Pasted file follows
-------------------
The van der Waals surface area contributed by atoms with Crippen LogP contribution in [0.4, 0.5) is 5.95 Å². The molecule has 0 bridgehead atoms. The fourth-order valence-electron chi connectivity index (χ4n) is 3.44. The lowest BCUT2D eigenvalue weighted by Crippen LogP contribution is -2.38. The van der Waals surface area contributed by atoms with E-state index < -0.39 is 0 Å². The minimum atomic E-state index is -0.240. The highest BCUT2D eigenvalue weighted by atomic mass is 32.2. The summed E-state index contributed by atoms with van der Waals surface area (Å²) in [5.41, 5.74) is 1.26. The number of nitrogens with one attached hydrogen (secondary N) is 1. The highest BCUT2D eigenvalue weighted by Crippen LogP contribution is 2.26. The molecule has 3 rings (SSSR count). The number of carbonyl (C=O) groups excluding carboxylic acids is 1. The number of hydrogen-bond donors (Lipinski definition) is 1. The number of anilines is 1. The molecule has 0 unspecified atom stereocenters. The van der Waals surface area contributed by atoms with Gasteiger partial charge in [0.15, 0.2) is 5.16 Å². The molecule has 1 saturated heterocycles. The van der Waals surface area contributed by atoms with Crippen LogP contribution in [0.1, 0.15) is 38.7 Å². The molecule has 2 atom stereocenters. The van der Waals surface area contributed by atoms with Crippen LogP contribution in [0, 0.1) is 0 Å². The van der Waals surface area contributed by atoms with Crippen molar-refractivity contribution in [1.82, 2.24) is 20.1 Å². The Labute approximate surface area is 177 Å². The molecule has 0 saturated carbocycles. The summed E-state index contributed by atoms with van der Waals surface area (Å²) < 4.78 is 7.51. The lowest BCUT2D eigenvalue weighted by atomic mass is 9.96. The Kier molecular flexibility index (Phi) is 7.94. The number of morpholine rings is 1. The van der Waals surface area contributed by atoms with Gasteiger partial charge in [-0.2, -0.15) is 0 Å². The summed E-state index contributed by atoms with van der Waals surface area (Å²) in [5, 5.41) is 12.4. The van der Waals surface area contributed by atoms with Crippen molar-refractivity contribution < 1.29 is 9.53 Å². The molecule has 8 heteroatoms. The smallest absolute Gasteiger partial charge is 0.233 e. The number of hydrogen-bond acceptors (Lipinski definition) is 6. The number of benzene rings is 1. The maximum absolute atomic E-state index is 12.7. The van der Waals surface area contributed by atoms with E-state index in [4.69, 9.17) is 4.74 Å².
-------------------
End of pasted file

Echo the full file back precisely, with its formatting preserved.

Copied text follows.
The van der Waals surface area contributed by atoms with Crippen LogP contribution in [0.4, 0.5) is 5.95 Å². The molecule has 0 bridgehead atoms. The fourth-order valence-electron chi connectivity index (χ4n) is 3.44. The lowest BCUT2D eigenvalue weighted by Crippen LogP contribution is -2.38. The van der Waals surface area contributed by atoms with E-state index < -0.39 is 0 Å². The minimum atomic E-state index is -0.240. The highest BCUT2D eigenvalue weighted by atomic mass is 32.2. The summed E-state index contributed by atoms with van der Waals surface area (Å²) in [5.41, 5.74) is 1.26. The number of nitrogens with one attached hydrogen (secondary N) is 1. The highest BCUT2D eigenvalue weighted by Crippen LogP contribution is 2.26. The molecule has 3 rings (SSSR count). The number of carbonyl (C=O) groups excluding carboxylic acids is 1. The number of hydrogen-bond donors (Lipinski definition) is 1. The number of anilines is 1. The molecule has 0 unspecified atom stereocenters. The van der Waals surface area contributed by atoms with Gasteiger partial charge in [0.15, 0.2) is 5.16 Å². The molecule has 1 saturated heterocycles. The van der Waals surface area contributed by atoms with Crippen LogP contribution in [0.1, 0.15) is 38.7 Å². The molecule has 2 atom stereocenters. The van der Waals surface area contributed by atoms with Crippen LogP contribution in [0, 0.1) is 0 Å². The van der Waals surface area contributed by atoms with Crippen molar-refractivity contribution in [1.82, 2.24) is 20.1 Å². The Labute approximate surface area is 177 Å². The molecule has 0 saturated carbocycles. The summed E-state index contributed by atoms with van der Waals surface area (Å²) < 4.78 is 7.51. The lowest BCUT2D eigenvalue weighted by atomic mass is 9.96. The Kier molecular flexibility index (Phi) is 7.94. The number of morpholine rings is 1. The van der Waals surface area contributed by atoms with Gasteiger partial charge in [-0.2, -0.15) is 0 Å². The summed E-state index contributed by atoms with van der Waals surface area (Å²) in [5, 5.41) is 12.4. The van der Waals surface area contributed by atoms with Crippen molar-refractivity contribution < 1.29 is 9.53 Å². The molecule has 8 heteroatoms. The smallest absolute Gasteiger partial charge is 0.233 e. The number of hydrogen-bond acceptors (Lipinski definition) is 6. The number of benzene rings is 1. The maximum absolute atomic E-state index is 12.7. The van der Waals surface area contributed by atoms with E-state index in [4.69, 9.17) is 4.74 Å².